If you’re new to the world of file permissions in WordPress, know that this can affect a number of interconnected elements of your site. If those permissions change into something more restrictive, and the server can’t access certain files, you’ll see an error. The ‘Upload: Failed to Write File to Disk’ error and its equivalents is one such issue that (fortunately) has a few simple fixes.
In fact, there are three main reasons for the error in question:
- You have a simple issue with your site’s file permissions.
- The temporary WordPress folder needs clearing out to recover storage space.
- Your site is reaching the maximum storage quota limit, and there is no physical space available.
You’ll need a few tools and skills along the way, but we’ll cover all of them in turn. Let’s get down to business, and start with your site’s file permissions.
1. Edit Your Site’s File Permissions
When we talk about an issue with your site’s file permissions, we mean a specific folder – uploads. This is essentially your Media Library on the server, and if this folder doesn’t have the right permissions, you’ll see the ‘Upload: Failed to Write File to Disk’ error.
To find out if this is an issue, head to the Tools > Site Health > Info page within WordPress:
If the Filesystem Permissions list shows that the uploads folder is Not Writable, you’ll need to fix its permissions. To do this, you’ll need a few items to hand:
The folder you need should be in the wp-content directory of your site – uploads is a sub-directory along with your plugins, themes, and other files:
The process to change the permissions depends on your SFTP client. For Cyberduck, you’ll head to Info > Permissions. For FileZilla, there’s an explicit option available. Regardless, you’ll see a number of checkboxes and a three-digit number:
That number should be 775 in order to give your server the permissions it needs to write files. Once you change the figure (if necessary), save your changes, and check for the ‘Upload: Failed to Write File to Disk’ error using the Site Health tool.
2. Empty the WordPress Temporary Folder
WordPress – and in fact many apps – use a temporary folder to store files while it moves them around your file infrastructure. Your computer will do this too – it’s a typical way to upload and download files between locations.
For example, when you look to upload or download a file, WordPress will store it in a temporary directory first, then break the file into chunks and transfer it to your uploads folder. However, if the temporary folder lacks room for the full file, it won’t be able to move it to the uploads folder. The result is the ‘Upload: Failed to Write File to Disk’ error.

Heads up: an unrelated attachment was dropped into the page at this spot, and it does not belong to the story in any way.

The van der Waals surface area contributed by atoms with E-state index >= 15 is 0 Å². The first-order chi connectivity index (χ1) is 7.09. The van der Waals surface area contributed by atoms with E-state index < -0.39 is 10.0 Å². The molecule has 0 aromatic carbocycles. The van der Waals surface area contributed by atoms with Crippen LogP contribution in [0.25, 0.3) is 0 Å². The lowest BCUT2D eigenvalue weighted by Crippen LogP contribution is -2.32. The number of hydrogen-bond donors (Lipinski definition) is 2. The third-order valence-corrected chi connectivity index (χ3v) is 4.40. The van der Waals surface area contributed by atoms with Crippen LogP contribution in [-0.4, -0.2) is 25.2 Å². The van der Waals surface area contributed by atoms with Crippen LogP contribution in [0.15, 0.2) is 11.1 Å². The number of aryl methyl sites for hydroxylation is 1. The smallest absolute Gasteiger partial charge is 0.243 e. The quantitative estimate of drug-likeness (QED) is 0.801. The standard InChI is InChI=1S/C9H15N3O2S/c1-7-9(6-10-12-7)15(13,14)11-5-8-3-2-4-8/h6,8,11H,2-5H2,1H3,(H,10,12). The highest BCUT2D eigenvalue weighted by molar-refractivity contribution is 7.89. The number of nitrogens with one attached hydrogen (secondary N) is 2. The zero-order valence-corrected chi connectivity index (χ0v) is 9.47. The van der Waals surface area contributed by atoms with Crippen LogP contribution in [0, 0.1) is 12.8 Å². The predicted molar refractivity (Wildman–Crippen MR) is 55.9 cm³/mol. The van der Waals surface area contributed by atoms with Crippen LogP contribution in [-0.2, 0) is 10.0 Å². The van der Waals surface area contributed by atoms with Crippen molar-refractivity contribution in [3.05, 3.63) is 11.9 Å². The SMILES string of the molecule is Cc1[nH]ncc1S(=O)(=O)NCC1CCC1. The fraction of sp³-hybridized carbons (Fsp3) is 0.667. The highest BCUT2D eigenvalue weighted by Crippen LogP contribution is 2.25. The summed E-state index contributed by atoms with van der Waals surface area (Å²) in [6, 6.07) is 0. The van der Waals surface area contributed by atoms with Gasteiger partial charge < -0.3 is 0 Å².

While it would be nice to be able to clear out this folder from WordPress or using SFTP, you won’t be able to do this in most cases. Instead, our advice is to contact your host, tell them your issue, and ask them if they can check the temporary WordPress folder.
3. Check the Quota Limit for Your Site and Server
A related issue for the ‘Upload: Failed to Write File to Disk’ error is server space, namely the lack of it. Your quota limit goes by a few different names, but it’s a measure of the space you have left to use on your server.
In most cases, you can check this from your hosting control panel. You might need to hunt for the usage figures – for example, you might find it in a corner of the screen…
…or it could be visible in the sidebar, as per cPanel:
Regardless, you’ll know straight away if this is an issue. It can be a common one, especially if you use shared hosting or use a smaller plan from a managed WordPress host. Either way, you know what to do here – upgrade your hosting, or switch if all of the factors make sense to do so.
There’s no way to avoid a WordPress error, but as long as you can fix it, all will be well. The ‘Upload: Failed to Write File to Disk’ error is one that appears due to file permissions in most cases. You’ll need some SFTP skills to access your server and fix the issue.
However, there are other considerations you need to make if your file permissions are fine. For example, consider whether you need more space from your chosen WordPress host. There are lots of times where this is a factor, and a full disk means you won’t have the room to write to it.
Do you have a question about the ‘Upload: Failed to Write File to Disk’ error? Ask away in the comments section below!